Dating site operator Bumble (NASDAQ:BMBL) made a good first impression in its initial public offering last month -- its stock ended its first day of trading 64% above the IPO price, though it's pulled back a bit since then. Is this a good time to start a long-term relationship with the dating app company, or is the market's affection for it likely to fade?

Woman sitting on bed with laptop and swirling hearts

Image source: Getty Images.

A different dating style

Bumble's business is definitely desirable. It operates a female-friendly dating and lifestyle platform -- its well-known twist is that only the women on the site can initiate first contact with potential dates.

In 2017, industry leader Match Group (NASDAQ:MTCH) made the first move on Bumble, approaching it with a $450 million buyout offer. Match had been on a spending spree and was rolling up the online dating industry -- it owns the largest collection of sites, with brands including Tinder, Hinge, PlentyofFish, and OkCupid under its growing umbrella.

Bumble, however, spurned Match's advances, in part because it had bigger plans than simply being a dating app. While its mission of becoming a "preeminent global women's brand" sounds like fairly standard marketing-speak, it is energetically pursuing that goal. In 2016, it launched Bumble BFF, a platonic friend meeting site, and Bumble Bizz, a professional, career-oriented networking site. It also owns Badoo, one of the most popular dating apps in Latin America and Europe.

The new normal dating scene

The online dating industry has come a long way since the pioneering era of the early 1990s, when it was still a bit of a shock to hear about happy couples who had met via America Online. Today, a study by Tyro Partners suggests more than three-quarters of all relationships start online.

During the COVID-19 pandemic, of course, meeting online has become essentially the only way to make a romantic connection, since most in-person social outlets are closed or heavily restricted. People were already moving in that direction, but the coronavirus hastened the trend's pace.

This all bodes well for the industry, but it also means Bumble has a difficult task before it, because Match dominates the space through its various apps. That's why Bumble needs to differentiate itself, but its ambitions also carry risk.

Not just bumbling along

Bumble is preparing to release its first earnings report as a public company next month. According to its prospectus, over the first nine months of 2020, it generated $376.6 million in revenue, 38% of which came from Badoo and the rest from its namesake service.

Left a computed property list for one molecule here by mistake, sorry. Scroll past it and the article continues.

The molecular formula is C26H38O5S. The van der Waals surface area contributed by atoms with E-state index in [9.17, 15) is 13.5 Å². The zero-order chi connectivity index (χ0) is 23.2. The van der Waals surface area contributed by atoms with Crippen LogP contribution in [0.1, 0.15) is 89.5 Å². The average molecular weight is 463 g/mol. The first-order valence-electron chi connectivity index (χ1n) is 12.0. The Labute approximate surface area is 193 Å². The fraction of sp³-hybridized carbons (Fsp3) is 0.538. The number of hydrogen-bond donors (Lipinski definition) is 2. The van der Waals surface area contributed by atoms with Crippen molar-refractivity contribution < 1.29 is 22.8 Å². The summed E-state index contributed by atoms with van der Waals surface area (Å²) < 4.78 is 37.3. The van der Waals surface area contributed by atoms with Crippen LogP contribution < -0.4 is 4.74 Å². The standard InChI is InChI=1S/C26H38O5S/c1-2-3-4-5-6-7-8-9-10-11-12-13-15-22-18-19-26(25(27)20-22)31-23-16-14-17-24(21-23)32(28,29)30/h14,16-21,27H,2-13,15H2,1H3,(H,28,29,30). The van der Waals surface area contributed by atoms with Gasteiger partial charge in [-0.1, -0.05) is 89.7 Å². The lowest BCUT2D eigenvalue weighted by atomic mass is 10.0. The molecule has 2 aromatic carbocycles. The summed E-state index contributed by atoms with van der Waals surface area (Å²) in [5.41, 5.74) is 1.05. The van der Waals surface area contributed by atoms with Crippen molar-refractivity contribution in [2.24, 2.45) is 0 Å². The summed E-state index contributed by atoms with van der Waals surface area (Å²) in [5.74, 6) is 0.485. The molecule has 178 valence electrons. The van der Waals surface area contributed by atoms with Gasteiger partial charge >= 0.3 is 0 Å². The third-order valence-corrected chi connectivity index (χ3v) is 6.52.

Two years ago, Badoo was the primary contributor to Bumble's growth, accounting for 55% of total revenue, but that figure has declined steadily as Bumble's business gained traction.

Most of its money, though, is generated through premium subscriptions and in-app purchases, which is commonly the case for similar services. There were approximately 1.1 million paying Bumble users at the end of September -- a 29% increase from December 2019 -- while the number of Badoo users increased by 9% to 1.3 million.

Revenue per user, though, is declining at both apps as they grow, totaling $25.72 on Bumble and $12.54 on Badoo. Those metrics are down 4% and 9%, respectively, from the end of the prior year, but it's clear that the fastest-growing component of the company is also its most lucrative. 

Advertising and partnership revenues are still just a small component of the top line, though they represent potential growth opportunities for the dating site.

Still a risky business

Bumble is generating losses at the moment, so it needs to figure out how to better monetize its users. Maybe it's more concerned about first achieving a critical mass, but it's possible that its business model could limit its potential.

Because women are able to generate more matches than men, they don't need to pay additional money for premium services to boost their potential like men do. That could make it more difficult for Bumble to boost its users' in-app purchases. And though Bumble wants to be more than just a dating site, it hasn't yet made its core business profitable.

And even if online dating has been a growing phenomenon, in the post-pandemic dating world, shifting conditions are liable to slow the trend's inexorable climb.

Dating sites are a dime a dozen, but a serious swath of them belong to Match Group. Meanwhile, Facebook is making its own push into the space, and could become a significant competitor. Also, users can (and do) have profiles across multiple services, and can easily jump from one to another.

So is it marriage material?

Unless Bumble offers continued value enhancements to its community and finds better ways to market itself to the non-female half of the population, its growth potential might be limited.

For an investor wondering whether to swipe left or right on this stock, I think there's potential here, but Bumble has a lot to prove. I wouldn't put a ring on it just yet.

This article represents the opinion of the writer, who may disagree with the “official” recommendation position of a Motley Fool premium advisory service. We’re motley! Questioning an investing thesis -- even one of our own -- helps us all think critically about investing and make decisions that help us become smarter, happier, and richer.